All, Our Bucking Adventures

NBW Meets Christa Dillon of Blackhill Eventing

We both really enjoyed our first lesson with Christa Dillion from Blackhill Eventing, so much so that we got her out for a second! Lessons where you get pushed and challenged to the best of your ability are definitely the kind of lessons that we need at the minute. We both feel we need something or someone to push us forward. 

Have a read below about what we tackled in our lesson along with a short Q&A with Christa herself.

The 3 Exercises We Tackled

Exercise #1 – Related Distance Canter Poles

Our first exercise was a basic set of 2 canter poles with a distance of four strides in between. Trying to maintain a steady forward rhythm & focus on a good approach to the first pole was key in hitting this exercise correctly. 

Exercise #2 – Bounce Poles

To begin with,  this exercise was set up with 5 bounce/canter poles. As we progressed through  (after a lot of time spent putting poles back in place by Christa!) the 5 canter poles became 4 with a cross pole jump put in place of the 5th pole at the end. Talk about challenging!

Exercise #3 – Double with Trot Poles and Bounce Poles

Finishing up the lesson Christa set up a small grid. This consisted of an approach of 3 trot poles into a cross pole, two bounce ground poles then into an upright, which then progressed into a spread. Both horses surprisingly rode this exercise spot on each time. I think all the pole work above definitely helped set them up for it.

How Did Coco & Dante Get On? 

Orla & Coco

Jumping_3My focus for this lesson was getting Coco to stop tanking me into fences. She has started rushing into fences and then dropping at the last second causing her to jump like a donkey. So the exercises Christa set out were perfect! 

My first issue however was Coco’s irritating spooking in her least favourite corner of the arena. Trying to get her to concentrate was difficult but after a while I decided I just needed to ignore it and try to get on with things. 

After a quick warm up we started over the related distance canter poles.’d swear I had put a 1.20 spread in front of her the way she bombed at it. When she did this my focus had to be on correcting her but not letting the correction kill all of her impulsion. That is something I need to find the balance with. Coco’s a very eager jumper who tends to do a few leaps before jumps so I sometimes struggle to control that energy without killing it and having to build it back up again. The way to do this was to compress the canter by half halting while also applying leg to keep your impulsion. Needless to say I was quite nackered by the end of this lesson!

Funnily enough she took to the other two exercises extremely well. She was quite consistent with the bounce poles and our only issue with the grid was that she kept trying to pop into canter over the trot poles so I needed to contain her energy and not let it explode too soon. At the end of the grid was the scary corner so we had a few silly moments down there when we put all three exercises together but thankfully it wasn’t anything that stopped her from jumping (which has been the case before)!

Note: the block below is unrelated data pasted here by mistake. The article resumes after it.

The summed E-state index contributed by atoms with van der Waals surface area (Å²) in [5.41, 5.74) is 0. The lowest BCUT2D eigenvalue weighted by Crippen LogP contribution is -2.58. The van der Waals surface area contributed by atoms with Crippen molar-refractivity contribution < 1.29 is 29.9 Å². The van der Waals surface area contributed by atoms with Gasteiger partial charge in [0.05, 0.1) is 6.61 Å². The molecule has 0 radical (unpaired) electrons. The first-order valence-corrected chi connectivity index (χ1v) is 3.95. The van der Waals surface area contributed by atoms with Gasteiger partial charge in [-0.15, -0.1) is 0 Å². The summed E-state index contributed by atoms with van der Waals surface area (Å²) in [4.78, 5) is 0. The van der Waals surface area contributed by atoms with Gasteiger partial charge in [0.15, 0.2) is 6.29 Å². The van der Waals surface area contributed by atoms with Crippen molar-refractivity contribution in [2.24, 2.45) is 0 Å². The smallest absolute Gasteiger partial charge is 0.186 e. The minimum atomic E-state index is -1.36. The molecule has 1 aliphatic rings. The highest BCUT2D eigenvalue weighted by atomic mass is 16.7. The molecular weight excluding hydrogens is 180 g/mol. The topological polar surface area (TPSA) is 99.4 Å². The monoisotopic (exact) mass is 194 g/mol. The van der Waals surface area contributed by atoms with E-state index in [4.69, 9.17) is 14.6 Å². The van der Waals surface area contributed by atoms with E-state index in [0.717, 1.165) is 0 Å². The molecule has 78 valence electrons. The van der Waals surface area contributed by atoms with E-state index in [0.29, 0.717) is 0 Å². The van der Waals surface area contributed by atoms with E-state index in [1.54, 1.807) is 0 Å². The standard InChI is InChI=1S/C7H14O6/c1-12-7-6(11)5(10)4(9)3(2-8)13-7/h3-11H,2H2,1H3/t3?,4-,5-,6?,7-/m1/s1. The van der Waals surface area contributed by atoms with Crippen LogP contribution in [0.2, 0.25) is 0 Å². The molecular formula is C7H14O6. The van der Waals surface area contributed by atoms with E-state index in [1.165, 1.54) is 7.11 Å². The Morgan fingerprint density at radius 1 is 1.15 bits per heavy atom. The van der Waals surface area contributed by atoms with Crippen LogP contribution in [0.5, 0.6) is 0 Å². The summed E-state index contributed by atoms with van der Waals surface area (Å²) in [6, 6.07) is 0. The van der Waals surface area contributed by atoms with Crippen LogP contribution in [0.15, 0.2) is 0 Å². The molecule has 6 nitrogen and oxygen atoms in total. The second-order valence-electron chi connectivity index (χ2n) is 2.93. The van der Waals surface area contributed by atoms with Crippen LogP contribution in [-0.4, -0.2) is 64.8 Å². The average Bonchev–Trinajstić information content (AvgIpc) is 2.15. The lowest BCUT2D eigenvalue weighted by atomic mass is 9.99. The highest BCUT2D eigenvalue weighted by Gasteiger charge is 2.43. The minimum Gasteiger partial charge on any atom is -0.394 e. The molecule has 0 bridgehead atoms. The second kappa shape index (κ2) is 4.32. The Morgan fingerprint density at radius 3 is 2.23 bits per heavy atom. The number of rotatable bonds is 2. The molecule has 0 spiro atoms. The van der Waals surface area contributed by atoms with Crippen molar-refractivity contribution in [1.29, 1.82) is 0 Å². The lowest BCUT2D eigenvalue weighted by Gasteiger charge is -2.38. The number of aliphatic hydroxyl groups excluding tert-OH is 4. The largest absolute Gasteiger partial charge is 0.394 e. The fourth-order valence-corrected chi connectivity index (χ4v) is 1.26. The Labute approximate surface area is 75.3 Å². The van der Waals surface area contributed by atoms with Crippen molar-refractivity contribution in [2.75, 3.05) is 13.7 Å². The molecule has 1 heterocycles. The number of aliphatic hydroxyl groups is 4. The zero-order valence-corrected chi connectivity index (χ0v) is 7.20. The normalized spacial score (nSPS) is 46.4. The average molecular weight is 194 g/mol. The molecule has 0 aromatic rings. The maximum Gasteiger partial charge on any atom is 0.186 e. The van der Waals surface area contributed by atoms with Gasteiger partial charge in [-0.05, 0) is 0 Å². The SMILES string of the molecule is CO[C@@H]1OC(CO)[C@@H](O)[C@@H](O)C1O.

All in all I was delighted with how well Coco did. I feel like our confidence is improving so the plan is to gradually start increasing the height of fences at home and getting ourselves out to do some schooling in new environments. 

Darielle & Dante

For this lesson I went in not really expecting much from Dante. I have found in the past that if I do it all tends to flip & go backwards. dante christa

Working on Dante accepting the contact more from my leg up into my hand is still a major issue we are tackling, some days he’s fantastic, soft & subtle then some days hes a stubborn mule. He is a horse that likes to be in control of his own self, and when I step in and interfere or try get him to listen to me he kicks up a fuss… this at times is frustrating, but it is something I am dealing with & learning to correct myself, all whilst still trying to ignore his ratty behaviour. 

As we progressed into the lesson, Getting Dante to listen to my leg aids became quite difficult that in turn with trying to half halt him, he blatantly just ignored me & continued to try do what he wanted to do, blasting forward at times or not wanting to move forward at all.  This sounds dreadful, but picture an octopus trying to run… this is Dante…but he is a massive horse that still doesn’t know how much body he actually has, and to be fair to him he has come a very long way with managing it to the best of his ability & mine! 

The most beneficial exercise to us were the canter poles into the cross pole. There were a few moments where I had to pull him out of his approach as he’d cock the jaw and try run off with control, there were moments that I had to circle to get a good balanced canter on our approach. There were some good moments in there too, dont get me wrong but most of our work consisted of compressing his canter & keeping a firm leg on him all whilst trying to keep a flowing moving canter. 

It was god dam difficult let me tell you, but we got there in the end! 

We had some great positive moments in our lesson too, his approach to fences was a lot more relaxed, he waited and listened to me more than he did in our previous lesson, so over all great progress is being made & I am quite content with that & delighted!